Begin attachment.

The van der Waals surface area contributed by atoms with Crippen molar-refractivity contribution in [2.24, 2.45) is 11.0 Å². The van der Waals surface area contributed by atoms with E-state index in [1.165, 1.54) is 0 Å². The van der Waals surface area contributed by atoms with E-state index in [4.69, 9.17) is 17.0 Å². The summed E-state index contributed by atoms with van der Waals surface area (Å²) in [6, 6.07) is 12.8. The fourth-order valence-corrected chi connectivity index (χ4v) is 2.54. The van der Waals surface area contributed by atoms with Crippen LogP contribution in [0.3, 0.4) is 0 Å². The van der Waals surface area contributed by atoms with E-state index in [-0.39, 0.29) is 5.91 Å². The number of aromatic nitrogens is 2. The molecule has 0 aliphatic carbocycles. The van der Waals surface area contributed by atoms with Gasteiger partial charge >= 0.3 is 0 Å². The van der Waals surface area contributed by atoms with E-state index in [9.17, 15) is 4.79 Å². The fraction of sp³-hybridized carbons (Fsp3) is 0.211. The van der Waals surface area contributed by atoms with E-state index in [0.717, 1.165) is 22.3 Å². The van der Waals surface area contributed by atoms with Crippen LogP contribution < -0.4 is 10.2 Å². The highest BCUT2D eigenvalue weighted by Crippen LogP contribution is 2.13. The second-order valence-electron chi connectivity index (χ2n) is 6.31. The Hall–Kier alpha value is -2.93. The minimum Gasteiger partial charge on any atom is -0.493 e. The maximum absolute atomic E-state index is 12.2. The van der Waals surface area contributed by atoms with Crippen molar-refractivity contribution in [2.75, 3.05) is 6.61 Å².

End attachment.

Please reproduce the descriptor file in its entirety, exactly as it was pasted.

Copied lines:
The van der Waals surface area contributed by atoms with Crippen molar-refractivity contribution in [2.24, 2.45) is 11.0 Å². The van der Waals surface area contributed by atoms with E-state index in [1.165, 1.54) is 0 Å². The van der Waals surface area contributed by atoms with E-state index in [4.69, 9.17) is 17.0 Å². The summed E-state index contributed by atoms with van der Waals surface area (Å²) in [6, 6.07) is 12.8. The fourth-order valence-corrected chi connectivity index (χ4v) is 2.54. The van der Waals surface area contributed by atoms with Crippen LogP contribution in [0.3, 0.4) is 0 Å². The van der Waals surface area contributed by atoms with E-state index in [-0.39, 0.29) is 5.91 Å². The number of aromatic nitrogens is 2. The molecule has 0 aliphatic carbocycles. The van der Waals surface area contributed by atoms with Gasteiger partial charge >= 0.3 is 0 Å². The van der Waals surface area contributed by atoms with E-state index in [9.17, 15) is 4.79 Å². The fraction of sp³-hybridized carbons (Fsp3) is 0.211. The van der Waals surface area contributed by atoms with E-state index in [0.717, 1.165) is 22.3 Å². The van der Waals surface area contributed by atoms with Crippen LogP contribution < -0.4 is 10.2 Å². The highest BCUT2D eigenvalue weighted by Crippen LogP contribution is 2.13. The second-order valence-electron chi connectivity index (χ2n) is 6.31. The Hall–Kier alpha value is -2.93. The minimum Gasteiger partial charge on any atom is -0.493 e. The maximum absolute atomic E-state index is 12.2. The van der Waals surface area contributed by atoms with Crippen molar-refractivity contribution in [2.75, 3.05) is 6.61 Å².